- Professor Kristen Carpenter teaches Property and American Indian Law, Indigenous Peoples in International Law, and Cultural Property. She is active in research, writing, and pro bono work on American Indian land, culture, and religious freedom. She previously worked at the Mashantucket Pequot Tribal Nation's Office of Legal Counsel and Indian law firms in Colorado and Alaska. She also taught at the University of Denver Sturm College of Law and Suffolk University Law School.
- Professor Richard Collins teaches American Indian law courses and seminars as well as basic courses in property and constitutional law. After clerking for a U.S. Circuit judge, he represented American Indians and tribes while working for California Indian Legal Services, Dinebeiina Naihiilna Be Agaditahe (Navajo Legal Services), and the Native American Rights Fund. His work included several cases before the U.S. Supreme Court, including McClanahan v. Arizona Tax Commission.
- Professor Carla Fredericks
- Professor Sarah Krakoff is a prior Director of the American Indian Law Clinic and teaches American Indian Law, American Indian Law Seminar, and Civil Procedure. She has published several articles on American Indian law and natural resource issues. After clerking for a U.S. Circuit Court of Appeals judge, she worked as the Youth Law Project Director for DNA-People's Legal Services on the Navajo Nation.
- Professor Charles Wilkinson is considered the leading expert on American West law, history, and society. He is the author of 12 books including Federal Indian Law, the standard law texts on federal public land law and books written for a broader audience. He teaches American Indian and natural resources law. He practiced law with the Native American Rights Fund and has advised the Departments of Interior, Agriculture, and Justice.
American Indian Tribes and Organizations
Colorado Law has long-standing relationships with Colorado’s two resident Indian tribes, the Southern Ute Tribe and the Ute Mountain tribes. With more than 30,000 American Indians living within a 30-mile radius of the CU campus, the Law School is ideally situated in what is referred to as the “Hub of Indian Country.” The annual Denver March Powwow is the second-largest American Indian gathering in the United States.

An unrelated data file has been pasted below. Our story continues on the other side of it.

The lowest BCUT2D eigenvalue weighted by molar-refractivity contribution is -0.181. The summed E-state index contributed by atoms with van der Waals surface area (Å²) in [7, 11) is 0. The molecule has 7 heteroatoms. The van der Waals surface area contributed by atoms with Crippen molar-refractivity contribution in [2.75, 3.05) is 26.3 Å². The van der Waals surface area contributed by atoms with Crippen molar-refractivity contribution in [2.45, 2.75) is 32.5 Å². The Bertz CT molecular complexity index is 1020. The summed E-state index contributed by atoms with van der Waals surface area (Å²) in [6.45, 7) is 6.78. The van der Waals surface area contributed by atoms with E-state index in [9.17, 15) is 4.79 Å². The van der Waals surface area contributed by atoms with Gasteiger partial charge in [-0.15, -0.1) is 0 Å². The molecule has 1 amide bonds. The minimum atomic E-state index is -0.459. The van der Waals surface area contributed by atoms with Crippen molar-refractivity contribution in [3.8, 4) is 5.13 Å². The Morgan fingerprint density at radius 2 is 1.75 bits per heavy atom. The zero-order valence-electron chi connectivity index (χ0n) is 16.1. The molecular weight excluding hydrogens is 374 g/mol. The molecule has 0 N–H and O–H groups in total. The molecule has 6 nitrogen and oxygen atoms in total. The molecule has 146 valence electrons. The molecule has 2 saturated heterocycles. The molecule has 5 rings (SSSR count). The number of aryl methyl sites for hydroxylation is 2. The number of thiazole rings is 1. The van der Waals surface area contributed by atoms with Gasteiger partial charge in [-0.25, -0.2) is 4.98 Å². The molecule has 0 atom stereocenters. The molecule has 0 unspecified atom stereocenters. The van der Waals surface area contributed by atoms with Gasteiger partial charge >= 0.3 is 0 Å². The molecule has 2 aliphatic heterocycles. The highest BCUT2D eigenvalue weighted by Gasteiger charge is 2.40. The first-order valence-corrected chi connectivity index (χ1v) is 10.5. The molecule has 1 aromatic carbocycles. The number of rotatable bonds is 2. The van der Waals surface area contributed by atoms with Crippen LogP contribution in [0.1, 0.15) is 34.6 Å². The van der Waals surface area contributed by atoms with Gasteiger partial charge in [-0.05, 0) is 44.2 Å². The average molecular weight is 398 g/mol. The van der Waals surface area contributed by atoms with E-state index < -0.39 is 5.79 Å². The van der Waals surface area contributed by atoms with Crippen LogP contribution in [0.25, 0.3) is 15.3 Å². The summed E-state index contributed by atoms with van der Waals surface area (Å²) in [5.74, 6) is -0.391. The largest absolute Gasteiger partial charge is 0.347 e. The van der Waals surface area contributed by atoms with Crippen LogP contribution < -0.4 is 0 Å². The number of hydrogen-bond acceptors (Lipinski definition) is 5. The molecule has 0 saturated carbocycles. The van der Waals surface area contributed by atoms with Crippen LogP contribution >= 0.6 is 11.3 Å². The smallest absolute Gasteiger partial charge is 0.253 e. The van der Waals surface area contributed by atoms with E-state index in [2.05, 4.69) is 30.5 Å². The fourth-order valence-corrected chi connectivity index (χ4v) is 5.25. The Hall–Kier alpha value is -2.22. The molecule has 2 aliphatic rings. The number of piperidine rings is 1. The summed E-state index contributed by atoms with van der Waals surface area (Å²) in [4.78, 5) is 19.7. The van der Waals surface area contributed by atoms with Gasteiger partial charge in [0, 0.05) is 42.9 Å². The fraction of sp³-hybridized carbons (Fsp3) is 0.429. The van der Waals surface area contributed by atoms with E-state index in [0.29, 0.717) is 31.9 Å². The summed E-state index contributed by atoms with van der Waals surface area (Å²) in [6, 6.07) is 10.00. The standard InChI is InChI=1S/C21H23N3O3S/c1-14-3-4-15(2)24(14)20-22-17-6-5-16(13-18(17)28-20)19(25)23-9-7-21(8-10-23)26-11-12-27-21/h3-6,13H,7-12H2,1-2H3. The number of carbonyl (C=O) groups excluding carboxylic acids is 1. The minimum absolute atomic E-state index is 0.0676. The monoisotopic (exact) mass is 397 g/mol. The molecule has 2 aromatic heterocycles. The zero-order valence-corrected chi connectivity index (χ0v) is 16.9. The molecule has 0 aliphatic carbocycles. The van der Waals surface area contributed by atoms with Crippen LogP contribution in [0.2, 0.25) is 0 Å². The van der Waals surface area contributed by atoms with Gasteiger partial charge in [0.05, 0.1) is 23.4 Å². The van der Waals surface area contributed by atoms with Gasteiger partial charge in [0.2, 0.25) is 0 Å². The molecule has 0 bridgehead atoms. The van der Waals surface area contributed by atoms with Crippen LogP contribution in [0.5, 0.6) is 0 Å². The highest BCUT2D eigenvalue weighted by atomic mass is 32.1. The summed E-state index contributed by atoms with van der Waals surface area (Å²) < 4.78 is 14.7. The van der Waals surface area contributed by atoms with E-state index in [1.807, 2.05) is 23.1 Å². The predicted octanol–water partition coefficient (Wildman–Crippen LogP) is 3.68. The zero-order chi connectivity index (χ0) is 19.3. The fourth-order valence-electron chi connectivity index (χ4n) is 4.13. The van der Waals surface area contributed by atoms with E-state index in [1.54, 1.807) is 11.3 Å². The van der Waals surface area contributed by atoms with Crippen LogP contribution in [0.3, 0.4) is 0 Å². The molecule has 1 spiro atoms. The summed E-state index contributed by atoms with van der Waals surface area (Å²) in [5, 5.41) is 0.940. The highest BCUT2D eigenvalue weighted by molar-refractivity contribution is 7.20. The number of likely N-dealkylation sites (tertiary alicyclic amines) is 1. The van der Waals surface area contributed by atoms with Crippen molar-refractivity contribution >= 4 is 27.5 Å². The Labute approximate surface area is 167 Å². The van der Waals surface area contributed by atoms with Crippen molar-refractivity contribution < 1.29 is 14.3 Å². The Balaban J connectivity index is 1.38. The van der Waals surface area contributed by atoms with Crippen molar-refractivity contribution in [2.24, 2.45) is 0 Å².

The American Indian Law Program often coordinates with the Native American Rights Fund, headquartered in Boulder, and with major American Indian organizations in the Denver-Boulder area, including the National Indian Law Library, the American Indian College Fund, the Council of Energy Resources Tribes, and the Native American Fish & Wildlife Society.
Students serve as externs with local Indian law firms, non-profit entities serving the Native American community such as the Native American Rights Fund and Intertribal Council on Utility Policy, government agencies such as the U.S. Environmental Protection Agency Tribal Programs, and the Southern Ute Tribal Court and Ute Mountain Tribe. Students also work under the guidance of Colorado Law faculty on American Indian and tribal law research issues while providing much-needed legal work to those most in need.
Scholarships and Fellowships
The Colorado Indian Bar Association vigorously raises funds to provide scholarships to individuals studying American Indian law at Colorado Law. The American Indian Graduate Center posts fellowship opportunities for law students.
Each year the American Indian Law Program appoints a student or recent graduate as the AILP Fellow to work on program administration, student recruiting, events, research, and pro bono projects in American Indian law.
Spring 2013 AILP Newsletter
Fall 2012 AILP Newsletter
Spring 2012 AILP Newsletter
U.N. Special Rapporteur on Indigenous Peoples Rights to visit CU Law, January 24, 2013